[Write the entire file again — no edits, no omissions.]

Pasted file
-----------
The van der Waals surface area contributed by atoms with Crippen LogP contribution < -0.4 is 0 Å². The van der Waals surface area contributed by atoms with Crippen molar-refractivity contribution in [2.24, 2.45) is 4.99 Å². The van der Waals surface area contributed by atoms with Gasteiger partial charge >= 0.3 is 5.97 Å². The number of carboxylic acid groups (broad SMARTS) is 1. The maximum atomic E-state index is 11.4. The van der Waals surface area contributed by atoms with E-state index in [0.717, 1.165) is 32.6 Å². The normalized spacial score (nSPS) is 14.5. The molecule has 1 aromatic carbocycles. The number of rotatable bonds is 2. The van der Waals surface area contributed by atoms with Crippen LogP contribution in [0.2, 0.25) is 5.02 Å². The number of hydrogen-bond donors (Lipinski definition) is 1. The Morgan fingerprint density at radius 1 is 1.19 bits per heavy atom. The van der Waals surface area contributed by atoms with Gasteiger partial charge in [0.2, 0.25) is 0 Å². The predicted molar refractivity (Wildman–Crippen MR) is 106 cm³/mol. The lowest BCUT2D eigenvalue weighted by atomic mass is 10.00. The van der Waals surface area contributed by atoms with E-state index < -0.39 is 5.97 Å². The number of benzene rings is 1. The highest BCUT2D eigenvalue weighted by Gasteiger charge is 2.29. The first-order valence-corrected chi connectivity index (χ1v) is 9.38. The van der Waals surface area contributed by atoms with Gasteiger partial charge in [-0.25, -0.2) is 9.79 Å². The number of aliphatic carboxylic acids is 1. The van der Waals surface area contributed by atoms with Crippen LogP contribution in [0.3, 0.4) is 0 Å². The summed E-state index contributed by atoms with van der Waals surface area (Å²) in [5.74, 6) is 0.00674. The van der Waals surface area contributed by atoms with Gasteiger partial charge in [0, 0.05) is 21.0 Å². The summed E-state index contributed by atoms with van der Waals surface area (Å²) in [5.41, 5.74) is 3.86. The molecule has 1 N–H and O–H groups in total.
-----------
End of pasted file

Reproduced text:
The van der Waals surface area contributed by atoms with Crippen LogP contribution < -0.4 is 0 Å². The van der Waals surface area contributed by atoms with Crippen molar-refractivity contribution in [2.24, 2.45) is 4.99 Å². The van der Waals surface area contributed by atoms with Gasteiger partial charge >= 0.3 is 5.97 Å². The number of carboxylic acid groups (broad SMARTS) is 1. The maximum atomic E-state index is 11.4. The van der Waals surface area contributed by atoms with E-state index in [0.717, 1.165) is 32.6 Å². The normalized spacial score (nSPS) is 14.5. The molecule has 1 aromatic carbocycles. The number of rotatable bonds is 2. The van der Waals surface area contributed by atoms with Crippen LogP contribution in [0.2, 0.25) is 5.02 Å². The number of hydrogen-bond donors (Lipinski definition) is 1. The Morgan fingerprint density at radius 1 is 1.19 bits per heavy atom. The van der Waals surface area contributed by atoms with Gasteiger partial charge in [0.2, 0.25) is 0 Å². The predicted molar refractivity (Wildman–Crippen MR) is 106 cm³/mol. The lowest BCUT2D eigenvalue weighted by atomic mass is 10.00. The van der Waals surface area contributed by atoms with E-state index < -0.39 is 5.97 Å². The number of benzene rings is 1. The highest BCUT2D eigenvalue weighted by Gasteiger charge is 2.29. The first-order valence-corrected chi connectivity index (χ1v) is 9.38. The van der Waals surface area contributed by atoms with Gasteiger partial charge in [-0.25, -0.2) is 9.79 Å². The number of aliphatic carboxylic acids is 1. The van der Waals surface area contributed by atoms with Crippen LogP contribution in [0.3, 0.4) is 0 Å². The summed E-state index contributed by atoms with van der Waals surface area (Å²) in [5.74, 6) is 0.00674. The van der Waals surface area contributed by atoms with Gasteiger partial charge in [0, 0.05) is 21.0 Å². The summed E-state index contributed by atoms with van der Waals surface area (Å²) in [5.41, 5.74) is 3.86. The molecule has 1 N–H and O–H groups in total.